The story of two Mumfords - one a small town, the other a man. Mumford, the town, is full of people with problems, from a teenage girl who is unhappy with her looks to a local billionaire, "the king of modems", who would trade everything away if he could. So when Micky Mumford, the man, turns out to be a psychologist with slightly unusual methods he soon finds a spot in people's heart as someone to whom they can tell their secrets. But Micky too has a secret, and that one's about to hunt him down.Written by
Jason Lee, a former professional skateboarder, did all his skateboarding scenes. See more »
Flesh colored "pants" are visible in the nude classroom scene. See more »
[Referring to stylish photo models in some magazines she's browsing through]
I want to live in the world that these people are in. No one ever says anything in there, have you noticed? They're all very cool. Like, they're all really deep. It's when people start talking that everything goes to shit.
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Dr. Mickey Mumford (Loren Dean) is a psychologist who ironically lives and works in the town of Mumford. Among his clientele are local chemist Henry Follett (Pruitt Taylor Vince) whose tasteful sexual fantasies have ruined his marriage, image-obsessed teen Nessa Watkins (Zooey Deschanel), kleptomaniac house-wife Althea Brockett (Mary McDonnell) and lonely billionaire Skip Skipperton (Jason Lee), whose electronics business keeps the town afloat. Mickey Mumford and his highly unorthodox techniques are extremely successful, but things begin to change and get complicated when he takes Sofie Crisp (Hope Davis) on board as a client and falls in love with her, while trying to cure her sleep deprivation.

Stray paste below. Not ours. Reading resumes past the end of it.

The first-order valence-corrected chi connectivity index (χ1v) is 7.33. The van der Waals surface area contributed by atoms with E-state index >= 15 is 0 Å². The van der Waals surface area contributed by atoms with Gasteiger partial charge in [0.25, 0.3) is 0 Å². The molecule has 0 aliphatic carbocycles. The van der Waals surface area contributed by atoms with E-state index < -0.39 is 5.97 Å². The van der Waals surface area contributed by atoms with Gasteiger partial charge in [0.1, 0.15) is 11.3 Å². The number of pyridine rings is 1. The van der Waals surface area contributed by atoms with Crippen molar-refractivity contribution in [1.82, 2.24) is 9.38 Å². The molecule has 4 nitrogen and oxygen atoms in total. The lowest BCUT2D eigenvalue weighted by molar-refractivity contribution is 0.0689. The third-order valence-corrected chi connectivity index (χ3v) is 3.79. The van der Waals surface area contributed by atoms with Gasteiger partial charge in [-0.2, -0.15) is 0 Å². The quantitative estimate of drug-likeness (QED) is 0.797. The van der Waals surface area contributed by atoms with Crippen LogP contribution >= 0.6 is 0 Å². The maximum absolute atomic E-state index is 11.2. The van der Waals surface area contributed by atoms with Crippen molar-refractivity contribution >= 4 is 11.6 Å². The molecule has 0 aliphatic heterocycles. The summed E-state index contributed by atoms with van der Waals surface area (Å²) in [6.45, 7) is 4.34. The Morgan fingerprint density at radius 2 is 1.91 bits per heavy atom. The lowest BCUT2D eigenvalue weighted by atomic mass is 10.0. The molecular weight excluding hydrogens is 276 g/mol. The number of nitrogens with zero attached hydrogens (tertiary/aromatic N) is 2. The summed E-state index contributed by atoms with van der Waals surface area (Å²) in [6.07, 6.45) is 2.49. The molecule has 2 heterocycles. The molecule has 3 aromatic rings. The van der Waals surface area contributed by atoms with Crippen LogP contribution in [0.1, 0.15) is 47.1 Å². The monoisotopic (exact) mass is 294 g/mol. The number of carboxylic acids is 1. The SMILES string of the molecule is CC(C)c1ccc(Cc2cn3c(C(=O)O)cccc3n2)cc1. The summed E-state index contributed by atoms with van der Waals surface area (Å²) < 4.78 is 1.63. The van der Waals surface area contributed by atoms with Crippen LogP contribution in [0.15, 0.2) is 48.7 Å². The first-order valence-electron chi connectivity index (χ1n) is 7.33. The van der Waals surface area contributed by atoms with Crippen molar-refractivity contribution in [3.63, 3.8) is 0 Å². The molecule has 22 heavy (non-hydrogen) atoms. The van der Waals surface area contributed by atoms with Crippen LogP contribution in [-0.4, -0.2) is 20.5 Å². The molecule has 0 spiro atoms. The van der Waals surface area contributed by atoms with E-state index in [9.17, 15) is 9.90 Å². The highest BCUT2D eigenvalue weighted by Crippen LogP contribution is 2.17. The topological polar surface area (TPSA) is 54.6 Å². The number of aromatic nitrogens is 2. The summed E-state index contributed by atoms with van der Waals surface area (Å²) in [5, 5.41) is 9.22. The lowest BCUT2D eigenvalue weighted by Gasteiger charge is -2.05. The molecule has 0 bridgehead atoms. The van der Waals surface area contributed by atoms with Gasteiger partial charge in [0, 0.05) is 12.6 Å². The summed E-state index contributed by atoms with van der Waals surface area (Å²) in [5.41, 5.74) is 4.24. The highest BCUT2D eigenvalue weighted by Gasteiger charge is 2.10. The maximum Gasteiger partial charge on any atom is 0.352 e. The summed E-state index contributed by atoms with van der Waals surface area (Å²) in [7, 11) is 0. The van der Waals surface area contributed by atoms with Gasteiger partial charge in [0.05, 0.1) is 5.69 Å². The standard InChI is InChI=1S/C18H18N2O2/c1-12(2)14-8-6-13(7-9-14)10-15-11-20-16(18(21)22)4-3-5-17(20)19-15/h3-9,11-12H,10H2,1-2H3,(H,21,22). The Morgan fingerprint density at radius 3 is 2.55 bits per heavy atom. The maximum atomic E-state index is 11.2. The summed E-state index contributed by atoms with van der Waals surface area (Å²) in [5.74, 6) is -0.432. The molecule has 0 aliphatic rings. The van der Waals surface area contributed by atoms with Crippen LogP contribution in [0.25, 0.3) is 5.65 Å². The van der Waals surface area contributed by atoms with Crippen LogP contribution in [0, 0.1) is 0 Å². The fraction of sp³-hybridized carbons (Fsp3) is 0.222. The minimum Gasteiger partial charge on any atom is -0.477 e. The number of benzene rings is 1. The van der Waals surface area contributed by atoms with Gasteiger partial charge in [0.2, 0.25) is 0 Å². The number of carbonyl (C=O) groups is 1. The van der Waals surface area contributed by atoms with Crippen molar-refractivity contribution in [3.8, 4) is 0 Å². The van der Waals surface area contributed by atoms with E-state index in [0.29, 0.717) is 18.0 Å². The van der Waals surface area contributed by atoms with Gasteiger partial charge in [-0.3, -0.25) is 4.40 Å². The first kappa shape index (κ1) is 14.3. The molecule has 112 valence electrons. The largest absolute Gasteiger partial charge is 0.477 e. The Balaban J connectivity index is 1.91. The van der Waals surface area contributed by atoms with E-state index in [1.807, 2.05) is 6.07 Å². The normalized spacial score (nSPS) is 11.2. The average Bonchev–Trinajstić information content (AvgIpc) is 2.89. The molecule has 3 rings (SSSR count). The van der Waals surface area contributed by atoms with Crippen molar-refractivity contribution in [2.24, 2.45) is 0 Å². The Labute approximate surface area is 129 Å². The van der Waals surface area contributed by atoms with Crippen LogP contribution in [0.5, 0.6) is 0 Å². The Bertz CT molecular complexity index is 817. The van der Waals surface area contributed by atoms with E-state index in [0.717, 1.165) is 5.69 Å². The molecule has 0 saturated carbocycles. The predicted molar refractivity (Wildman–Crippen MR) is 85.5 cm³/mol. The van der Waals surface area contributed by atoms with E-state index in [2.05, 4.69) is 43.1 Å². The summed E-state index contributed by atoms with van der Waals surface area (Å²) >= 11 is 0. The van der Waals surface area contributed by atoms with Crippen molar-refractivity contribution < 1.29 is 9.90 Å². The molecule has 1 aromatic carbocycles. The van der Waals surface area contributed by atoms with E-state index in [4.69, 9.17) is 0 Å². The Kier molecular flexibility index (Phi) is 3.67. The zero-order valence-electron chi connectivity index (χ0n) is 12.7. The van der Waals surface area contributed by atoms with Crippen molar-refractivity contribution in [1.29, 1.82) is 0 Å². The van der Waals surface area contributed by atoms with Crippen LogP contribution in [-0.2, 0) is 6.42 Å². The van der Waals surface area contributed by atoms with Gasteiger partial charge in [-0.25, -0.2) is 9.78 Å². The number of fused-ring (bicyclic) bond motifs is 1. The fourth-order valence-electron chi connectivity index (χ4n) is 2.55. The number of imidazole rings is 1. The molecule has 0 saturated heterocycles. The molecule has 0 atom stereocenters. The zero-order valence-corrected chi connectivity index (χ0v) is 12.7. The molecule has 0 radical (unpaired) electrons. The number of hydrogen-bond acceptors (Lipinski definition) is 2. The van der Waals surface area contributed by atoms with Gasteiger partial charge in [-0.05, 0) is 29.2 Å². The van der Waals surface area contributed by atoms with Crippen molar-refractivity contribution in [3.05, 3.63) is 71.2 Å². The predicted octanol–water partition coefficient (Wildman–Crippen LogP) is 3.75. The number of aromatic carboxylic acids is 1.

'Mumford', written and directed by Lawrence Kasdan (The Bodyguard, The Big Chill) is a surprisingly great film. Really, this is just a very well-told story. Dr. Mumford's curious cases pull the film along, but those fragmented stories really wouldn't have been enough for 99 minutes so when the film's big twist comes mid-way, it's a smooth transition from examining Mumford's patients and their crises to watching the problems of the doctor himself, and the way's he tries to deal with them.
Loren Dean, while not the typically charismatic protagonist, is oddly interesting as the humble and odd psychologist; and really does communicate a very relaxed persona, making it easy to see why people feel the need to confide in him. Zooey Deschanel is a great little secondary character, totally at ease and entertaining in her role as the off-beat misfit. My one complaint may be that the love story between Dr. Mumford and his patient Sofie isn't executed very well; there really isn't enough screen time given to the development of their budding feelings, and in fact most of their realizations about their feelings for one another come either off-screen or are explored individually, like when Dr. Mumford talks about his feelings for Sofie with patient and friend Skip Skipperton. Furthermore, there isn't much chemistry between Loren Dean and Hope Davis. Between Davis's sleep-deprived, baggy-eyed divorcée, Sofie and Dean's stony-calm Dr. Mumford; the romance is lackluster, at best. The film is only 99 minutes long, and I wish it was longer with more emphasis and development on the Dean/Davis romance.
I really enjoyed this film and was very glad I found it while looking through Zooey Deschanel's filmography. It's just a shame not more people know about it.
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